A difficult different discrimination: Artificial Intelligence and disability

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The UN’s Special Rapporteur on the rights of persons with disabilities (SR) published a thematic report “A/HRC/49/52: Artificial intelligence and the rights of persons with disabilities” on 28 December 2021 calling on States, NGOs, National Human Rights Organisations and civil society in general to take a stand against Artificial Intelligence (AI) that harmed persons with disabilities. He concluded –

…the well documented negative impacts of artificial intelligence on persons with disabilities need to be openly acknowledged and rectified by States, business, national human rights institutions, civil society and organizations of persons with disabilities working together.

At the development level, those negative impacts arise from poor or unrepresentative data sets that are almost bound to lead to discrimination, a lack of transparency in the technology (making it nearly impossible to reveal a discriminatory impact), a short-circuiting of the obligation of reasonable accommodation, which further disadvantages the disabled person, and a lack of effective remedies.

While some solutions will be easy and others less straightforward, a common commitment is needed to work in partnership to get the best from the new technology and avoid the worst


The specific situations of persons with disabilities and the legal obligation to make accommodations are forgotten too often by computer scientists, data engineers, politicians, business and government.  So, this is a timely reminder that, whilst much work has already been done on the human rights impact of AI in general, and though AI systems used well can greatly help persons with disabilities, there is also pressing need to focus on the challenges for persons with disabilities.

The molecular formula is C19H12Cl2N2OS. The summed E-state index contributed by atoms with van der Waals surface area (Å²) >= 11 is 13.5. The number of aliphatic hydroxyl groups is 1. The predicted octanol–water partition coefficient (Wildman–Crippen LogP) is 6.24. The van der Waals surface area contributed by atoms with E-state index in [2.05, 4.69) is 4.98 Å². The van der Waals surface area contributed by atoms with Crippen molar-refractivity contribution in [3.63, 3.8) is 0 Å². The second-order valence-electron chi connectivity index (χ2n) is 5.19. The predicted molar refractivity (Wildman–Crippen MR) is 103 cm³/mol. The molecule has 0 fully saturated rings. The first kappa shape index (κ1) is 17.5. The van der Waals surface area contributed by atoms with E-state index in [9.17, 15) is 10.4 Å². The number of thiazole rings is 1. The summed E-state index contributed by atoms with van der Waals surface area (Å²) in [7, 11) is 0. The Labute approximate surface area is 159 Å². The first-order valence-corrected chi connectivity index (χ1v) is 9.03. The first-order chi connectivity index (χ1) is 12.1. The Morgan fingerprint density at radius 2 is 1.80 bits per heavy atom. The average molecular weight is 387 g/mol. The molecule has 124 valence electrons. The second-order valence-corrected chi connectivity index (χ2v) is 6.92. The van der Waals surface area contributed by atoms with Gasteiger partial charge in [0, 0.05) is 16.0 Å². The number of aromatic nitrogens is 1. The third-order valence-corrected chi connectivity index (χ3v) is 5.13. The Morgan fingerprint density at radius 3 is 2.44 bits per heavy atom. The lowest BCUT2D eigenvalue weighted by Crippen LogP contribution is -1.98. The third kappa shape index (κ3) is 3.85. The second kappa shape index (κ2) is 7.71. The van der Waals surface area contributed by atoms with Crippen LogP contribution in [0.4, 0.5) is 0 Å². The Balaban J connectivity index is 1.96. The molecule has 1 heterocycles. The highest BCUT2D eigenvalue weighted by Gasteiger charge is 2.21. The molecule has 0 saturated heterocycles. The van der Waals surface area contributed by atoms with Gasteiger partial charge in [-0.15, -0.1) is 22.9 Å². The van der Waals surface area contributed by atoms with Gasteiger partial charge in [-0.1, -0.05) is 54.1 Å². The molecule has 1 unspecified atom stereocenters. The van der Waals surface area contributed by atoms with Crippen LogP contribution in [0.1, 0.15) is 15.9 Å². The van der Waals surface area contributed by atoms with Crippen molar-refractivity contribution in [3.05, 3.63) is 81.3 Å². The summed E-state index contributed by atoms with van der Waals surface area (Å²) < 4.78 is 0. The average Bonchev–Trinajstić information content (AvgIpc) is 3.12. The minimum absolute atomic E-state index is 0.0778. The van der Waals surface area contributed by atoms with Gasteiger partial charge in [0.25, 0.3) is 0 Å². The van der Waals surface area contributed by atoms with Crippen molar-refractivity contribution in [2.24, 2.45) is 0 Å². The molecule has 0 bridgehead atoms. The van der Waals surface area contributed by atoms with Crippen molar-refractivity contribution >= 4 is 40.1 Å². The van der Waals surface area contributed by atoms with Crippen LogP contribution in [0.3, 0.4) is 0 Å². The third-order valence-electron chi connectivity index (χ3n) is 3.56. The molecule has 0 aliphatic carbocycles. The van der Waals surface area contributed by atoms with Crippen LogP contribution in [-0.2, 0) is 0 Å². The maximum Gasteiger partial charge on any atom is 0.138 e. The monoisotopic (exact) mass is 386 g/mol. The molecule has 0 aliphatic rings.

The AI Law Consultancy was privileged to be able to work with the SR on this Report, and in this blog, we examine how persons with disabilities can be disadvantaged by AI and what practical steps can be taken to minimise the risks.

How can AI disadvantage persons with disabilities?

There are many positive benefits when AI is deployed to assist persons with disabilities, for example, assistive technology[1] such as systems identifying accessible routes around cities;[2] eye tracking software and voice recognition software technology, signing avatars to assist people with hearing deficits;[3] the growing use of exoskeletons in rehabilitative settings and in the future, the metaverse may be a virtual environment in which PTSD, anxiety and pain can be reduced.[4]

But there is another side too, as AI and even simple algorithms, can unwittingly discriminate against persons with disabilities.  This can be illustrated by examining the world of work.

In Austria, an algorithm was created for an employment agency which automatically assigned a score to each job seeker which placed them in a group according to the likelihood that they will obtain employment.  If the algorithm decided that a jobseeker is unemployable, they would receive less assistance.  Researchers concluded that disabled people were given a negative weight in the scoring process.[5]